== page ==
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People With Anxiety Issues See The World Differently

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People who suffer with high levels of anxiety perceive the world differently to those who are calmer, according to a new psychological study.

The differences in perception may account for why some people are more prone to anxiety than others (the inference being that the differences in perception trigger anxious responses, rather than anxiety itself leading to differences in perception).

The research indicates that those diagnosed with anxiety are less able to distinguish between a neutral, “safe” stimulus and an unsafe one. This was demonstrated using tones. Researchers used one tone to be associated with safety and a second tone associated with gaining or losing money.

The conclusion was that with “emotionally-charged experiences”, those with anxiety demonstrated a behavioural issue called “over-generalization.”

The psychological responses suggested a physical change to the brain. This was confirmed by functional magnetic resonance images (fMRIs) being conducted on the brains of people with anxiety compared with so-called “healthy controls.” The data showed differences in the activity of several brain regions. The differences were clustered in the amygdala (a region related to fear and anxiety.)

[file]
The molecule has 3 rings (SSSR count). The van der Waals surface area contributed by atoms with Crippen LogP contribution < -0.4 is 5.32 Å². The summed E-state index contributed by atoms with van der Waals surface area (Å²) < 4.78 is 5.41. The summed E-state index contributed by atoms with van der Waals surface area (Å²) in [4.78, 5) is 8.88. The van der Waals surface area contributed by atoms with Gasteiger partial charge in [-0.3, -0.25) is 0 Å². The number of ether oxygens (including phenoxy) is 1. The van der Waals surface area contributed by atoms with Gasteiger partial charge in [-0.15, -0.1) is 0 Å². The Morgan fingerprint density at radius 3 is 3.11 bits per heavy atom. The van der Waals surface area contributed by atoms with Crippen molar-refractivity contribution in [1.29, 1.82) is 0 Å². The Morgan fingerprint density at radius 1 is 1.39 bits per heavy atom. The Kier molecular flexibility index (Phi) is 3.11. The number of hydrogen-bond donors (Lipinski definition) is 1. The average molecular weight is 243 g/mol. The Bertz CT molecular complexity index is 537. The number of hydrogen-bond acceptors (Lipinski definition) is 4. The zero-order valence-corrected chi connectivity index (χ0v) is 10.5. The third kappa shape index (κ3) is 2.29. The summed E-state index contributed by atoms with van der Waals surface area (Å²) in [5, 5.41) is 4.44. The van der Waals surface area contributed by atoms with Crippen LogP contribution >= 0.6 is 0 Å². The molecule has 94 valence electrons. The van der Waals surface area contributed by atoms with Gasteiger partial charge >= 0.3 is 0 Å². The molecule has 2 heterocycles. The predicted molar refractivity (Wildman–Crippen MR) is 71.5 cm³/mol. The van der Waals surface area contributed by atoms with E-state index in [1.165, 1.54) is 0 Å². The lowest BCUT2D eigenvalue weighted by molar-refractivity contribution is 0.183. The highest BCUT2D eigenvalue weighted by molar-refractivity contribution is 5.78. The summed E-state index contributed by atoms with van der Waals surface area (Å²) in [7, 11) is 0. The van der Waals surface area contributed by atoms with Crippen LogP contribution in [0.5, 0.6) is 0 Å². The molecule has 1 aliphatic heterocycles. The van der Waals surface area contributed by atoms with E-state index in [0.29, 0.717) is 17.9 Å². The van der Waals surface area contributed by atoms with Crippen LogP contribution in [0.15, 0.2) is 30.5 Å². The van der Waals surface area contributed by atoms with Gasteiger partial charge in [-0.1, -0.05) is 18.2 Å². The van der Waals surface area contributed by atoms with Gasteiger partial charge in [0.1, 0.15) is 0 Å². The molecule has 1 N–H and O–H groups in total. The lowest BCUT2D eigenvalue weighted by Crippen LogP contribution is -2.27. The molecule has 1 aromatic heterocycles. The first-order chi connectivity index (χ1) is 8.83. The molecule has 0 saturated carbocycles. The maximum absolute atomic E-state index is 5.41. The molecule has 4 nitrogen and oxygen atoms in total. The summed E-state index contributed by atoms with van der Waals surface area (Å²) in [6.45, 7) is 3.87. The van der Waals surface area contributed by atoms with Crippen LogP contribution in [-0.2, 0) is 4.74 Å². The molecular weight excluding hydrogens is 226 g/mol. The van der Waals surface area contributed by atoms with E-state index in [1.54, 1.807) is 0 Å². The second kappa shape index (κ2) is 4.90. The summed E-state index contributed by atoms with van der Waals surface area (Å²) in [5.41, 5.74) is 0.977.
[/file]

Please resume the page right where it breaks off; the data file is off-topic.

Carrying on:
Speaking with Laboratory Roots, the lead researcher, Professor Rony Paz who is based at the Weizmann Institute of Science in Israel, said:

“We show that in patients with anxiety, emotional experience induces plasticity in brain circuits that lasts after the experience is over.”

These changes to brain plasticity affect future responses to new stimuli. Those affected develop an inability to discriminate between the experience of the original stimulus and that of a new, similar stimulus. This can often lead to anxiety symptoms when certain life events occur.

The research is published in the journal Cell Biology, and it is titled “Behavioral and Neural Mechanisms of Overgeneralization in Anxiety.”

About the author

Tim Sandle

Dr. Tim Sandle is a chartered biologist and holds a first class honours degree in Applied Biology; a Masters degree in education; and has a doctorate from Keele University.